Division on the right?
Did the Harriet Miers nomination reveal division in the conservative movement or wishful thinking in the Democratic Party and it’s propaganda arm, the mainstream media? I’d say the latter.
In fact, the “extreme right” – that would be the philosophically informed conservatives at the base of the conservative movement – was largely united. From the so-called “religious right” to the Constitutionalist/Federalists to the libertarian purists, the views were pretty united. All across the conservative spectrum, the majority of commentators opposed the nomination, most very strongly. A few were disappointed enough to not muster much opinion one way or the other. A few chose loyalty and trust for the President, whose other nominations have for the most part earned it, and that position was understandable and largely understood. With the exception of a few online hotheads who forgot Ronald Reagan’s 11th Commandment, there was no big split among conservatives. To the extent there was any split whatsoever, it wasn’t the long predicted civil war between libertarians and social conservatives,
but a battle between those two, united, camps and the reemergent country club, Rockefellerite Republicans. Only a serious misunderstanding of American and GOP history equates the country club wing of the Republican Party, the wing that abandoned Barry Goldwater in 1964, with the conservative movement.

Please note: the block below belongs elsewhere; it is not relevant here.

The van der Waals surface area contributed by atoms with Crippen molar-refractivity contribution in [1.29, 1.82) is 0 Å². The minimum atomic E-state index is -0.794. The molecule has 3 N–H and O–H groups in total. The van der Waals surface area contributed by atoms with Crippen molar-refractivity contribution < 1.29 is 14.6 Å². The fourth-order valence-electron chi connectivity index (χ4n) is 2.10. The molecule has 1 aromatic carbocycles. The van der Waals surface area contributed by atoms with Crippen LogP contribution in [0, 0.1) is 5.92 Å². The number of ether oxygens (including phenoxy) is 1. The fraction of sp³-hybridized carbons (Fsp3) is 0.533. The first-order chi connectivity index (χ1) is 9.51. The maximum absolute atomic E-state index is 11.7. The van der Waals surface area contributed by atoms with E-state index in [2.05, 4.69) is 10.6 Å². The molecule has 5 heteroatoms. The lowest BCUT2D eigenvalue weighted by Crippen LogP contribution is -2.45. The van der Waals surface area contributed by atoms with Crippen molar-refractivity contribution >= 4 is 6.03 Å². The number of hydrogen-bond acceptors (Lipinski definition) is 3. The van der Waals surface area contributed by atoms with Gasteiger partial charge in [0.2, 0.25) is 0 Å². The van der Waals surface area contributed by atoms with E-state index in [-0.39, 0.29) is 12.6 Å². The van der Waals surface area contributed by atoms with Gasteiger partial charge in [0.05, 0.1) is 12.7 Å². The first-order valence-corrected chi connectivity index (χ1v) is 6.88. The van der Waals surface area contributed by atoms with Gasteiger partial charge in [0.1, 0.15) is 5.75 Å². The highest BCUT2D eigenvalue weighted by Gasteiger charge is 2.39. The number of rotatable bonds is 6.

The winner in the skirmish? Ultimately it will be George Bush when he realizes, as he is smart enough to do, the depth and intensity of support that is available to support him if he’ll just take on some of the tough battles domestically with the same determination and skill he’s shown in fighting Islamofascist terrorists.
The divisions on the right jeopardize Mr. Bush’s chances of leaving behind an unalloyed reputation, a positive “legacy,” when he leaves office and his party’s chances for maintaining majority control. Republicans won bicameral dominance in 1994 for the first time in 40 years because they expanded, united and excited the party’s conservative base.
A base enduring civil war is not what the president or Republicans in general want, conservatives say.